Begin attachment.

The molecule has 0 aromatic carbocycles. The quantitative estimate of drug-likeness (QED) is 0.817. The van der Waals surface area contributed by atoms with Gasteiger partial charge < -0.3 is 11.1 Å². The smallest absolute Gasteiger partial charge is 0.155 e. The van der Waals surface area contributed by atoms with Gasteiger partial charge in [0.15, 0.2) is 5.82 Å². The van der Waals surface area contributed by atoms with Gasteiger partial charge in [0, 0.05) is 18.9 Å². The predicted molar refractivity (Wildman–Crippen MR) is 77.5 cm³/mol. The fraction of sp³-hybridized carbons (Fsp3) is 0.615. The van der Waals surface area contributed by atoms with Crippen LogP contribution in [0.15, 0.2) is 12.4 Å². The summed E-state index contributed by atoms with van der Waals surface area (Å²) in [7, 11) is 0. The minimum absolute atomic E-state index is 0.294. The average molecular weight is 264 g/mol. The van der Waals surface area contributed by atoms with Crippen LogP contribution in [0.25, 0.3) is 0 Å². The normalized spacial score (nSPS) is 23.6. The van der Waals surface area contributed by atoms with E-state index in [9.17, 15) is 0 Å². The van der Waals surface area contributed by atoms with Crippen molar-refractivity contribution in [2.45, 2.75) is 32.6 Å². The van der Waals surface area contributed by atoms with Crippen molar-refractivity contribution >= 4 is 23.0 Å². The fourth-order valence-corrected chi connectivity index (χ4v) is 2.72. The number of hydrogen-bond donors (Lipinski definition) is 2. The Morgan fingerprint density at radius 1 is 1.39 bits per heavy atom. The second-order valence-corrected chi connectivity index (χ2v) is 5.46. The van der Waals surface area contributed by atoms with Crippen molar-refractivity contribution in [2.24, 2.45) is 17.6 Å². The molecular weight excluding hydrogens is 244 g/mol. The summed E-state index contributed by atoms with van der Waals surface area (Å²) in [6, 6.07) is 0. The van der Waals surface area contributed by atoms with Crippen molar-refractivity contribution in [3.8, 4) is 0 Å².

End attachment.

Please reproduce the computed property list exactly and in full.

The molecule has 0 aromatic carbocycles. The quantitative estimate of drug-likeness (QED) is 0.817. The van der Waals surface area contributed by atoms with Gasteiger partial charge < -0.3 is 11.1 Å². The smallest absolute Gasteiger partial charge is 0.155 e. The van der Waals surface area contributed by atoms with Gasteiger partial charge in [0.15, 0.2) is 5.82 Å². The van der Waals surface area contributed by atoms with Gasteiger partial charge in [0, 0.05) is 18.9 Å². The predicted molar refractivity (Wildman–Crippen MR) is 77.5 cm³/mol. The fraction of sp³-hybridized carbons (Fsp3) is 0.615. The van der Waals surface area contributed by atoms with Crippen LogP contribution in [0.15, 0.2) is 12.4 Å². The summed E-state index contributed by atoms with van der Waals surface area (Å²) in [7, 11) is 0. The minimum absolute atomic E-state index is 0.294. The average molecular weight is 264 g/mol. The van der Waals surface area contributed by atoms with Crippen LogP contribution in [0.25, 0.3) is 0 Å². The normalized spacial score (nSPS) is 23.6. The van der Waals surface area contributed by atoms with E-state index in [9.17, 15) is 0 Å². The van der Waals surface area contributed by atoms with Crippen molar-refractivity contribution in [2.45, 2.75) is 32.6 Å². The van der Waals surface area contributed by atoms with Crippen molar-refractivity contribution >= 4 is 23.0 Å². The fourth-order valence-corrected chi connectivity index (χ4v) is 2.72. The number of hydrogen-bond donors (Lipinski definition) is 2. The Morgan fingerprint density at radius 1 is 1.39 bits per heavy atom. The second-order valence-corrected chi connectivity index (χ2v) is 5.46. The van der Waals surface area contributed by atoms with Crippen molar-refractivity contribution in [2.24, 2.45) is 17.6 Å². The molecular weight excluding hydrogens is 244 g/mol. The summed E-state index contributed by atoms with van der Waals surface area (Å²) in [6, 6.07) is 0. The van der Waals surface area contributed by atoms with Crippen molar-refractivity contribution in [3.8, 4) is 0 Å².